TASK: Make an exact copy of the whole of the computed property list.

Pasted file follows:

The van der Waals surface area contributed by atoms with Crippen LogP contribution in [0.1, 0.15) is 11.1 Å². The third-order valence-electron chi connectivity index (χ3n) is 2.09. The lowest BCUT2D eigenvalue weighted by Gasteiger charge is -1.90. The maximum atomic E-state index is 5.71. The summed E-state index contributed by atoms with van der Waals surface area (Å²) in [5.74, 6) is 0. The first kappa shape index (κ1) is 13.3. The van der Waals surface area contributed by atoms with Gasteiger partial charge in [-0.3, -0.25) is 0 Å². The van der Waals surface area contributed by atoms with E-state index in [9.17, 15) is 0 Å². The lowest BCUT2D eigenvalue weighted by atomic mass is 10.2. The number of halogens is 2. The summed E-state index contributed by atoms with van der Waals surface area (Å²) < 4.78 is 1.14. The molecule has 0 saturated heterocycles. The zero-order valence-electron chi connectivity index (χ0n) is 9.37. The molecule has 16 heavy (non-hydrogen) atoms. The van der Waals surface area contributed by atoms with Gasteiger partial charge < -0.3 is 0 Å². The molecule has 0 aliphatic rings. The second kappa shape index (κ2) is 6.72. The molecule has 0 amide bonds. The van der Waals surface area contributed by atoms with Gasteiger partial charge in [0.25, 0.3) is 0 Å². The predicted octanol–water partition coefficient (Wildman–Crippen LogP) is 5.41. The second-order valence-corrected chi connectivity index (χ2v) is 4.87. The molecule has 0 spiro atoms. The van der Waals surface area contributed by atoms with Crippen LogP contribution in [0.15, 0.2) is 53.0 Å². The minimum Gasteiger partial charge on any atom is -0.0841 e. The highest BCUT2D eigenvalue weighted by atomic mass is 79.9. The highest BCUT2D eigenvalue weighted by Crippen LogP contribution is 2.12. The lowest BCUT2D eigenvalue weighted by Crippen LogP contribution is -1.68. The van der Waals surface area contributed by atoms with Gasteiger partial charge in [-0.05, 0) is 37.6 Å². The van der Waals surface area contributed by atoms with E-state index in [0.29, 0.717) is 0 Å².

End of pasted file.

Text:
The van der Waals surface area contributed by atoms with Crippen LogP contribution in [0.1, 0.15) is 11.1 Å². The third-order valence-electron chi connectivity index (χ3n) is 2.09. The lowest BCUT2D eigenvalue weighted by Gasteiger charge is -1.90. The maximum atomic E-state index is 5.71. The summed E-state index contributed by atoms with van der Waals surface area (Å²) in [5.74, 6) is 0. The first kappa shape index (κ1) is 13.3. The van der Waals surface area contributed by atoms with Gasteiger partial charge in [-0.3, -0.25) is 0 Å². The van der Waals surface area contributed by atoms with E-state index in [9.17, 15) is 0 Å². The lowest BCUT2D eigenvalue weighted by atomic mass is 10.2. The number of halogens is 2. The summed E-state index contributed by atoms with van der Waals surface area (Å²) < 4.78 is 1.14. The molecule has 0 saturated heterocycles. The zero-order valence-electron chi connectivity index (χ0n) is 9.37. The molecule has 16 heavy (non-hydrogen) atoms. The van der Waals surface area contributed by atoms with Gasteiger partial charge < -0.3 is 0 Å². The molecule has 0 aliphatic rings. The second kappa shape index (κ2) is 6.72. The molecule has 0 amide bonds. The van der Waals surface area contributed by atoms with Gasteiger partial charge in [0.25, 0.3) is 0 Å². The predicted octanol–water partition coefficient (Wildman–Crippen LogP) is 5.41. The second-order valence-corrected chi connectivity index (χ2v) is 4.87. The molecule has 0 spiro atoms. The van der Waals surface area contributed by atoms with Crippen LogP contribution in [0.15, 0.2) is 53.0 Å². The minimum Gasteiger partial charge on any atom is -0.0841 e. The highest BCUT2D eigenvalue weighted by atomic mass is 79.9. The highest BCUT2D eigenvalue weighted by Crippen LogP contribution is 2.12. The lowest BCUT2D eigenvalue weighted by Crippen LogP contribution is -1.68. The van der Waals surface area contributed by atoms with Gasteiger partial charge in [-0.05, 0) is 37.6 Å². The van der Waals surface area contributed by atoms with E-state index in [0.29, 0.717) is 0 Å².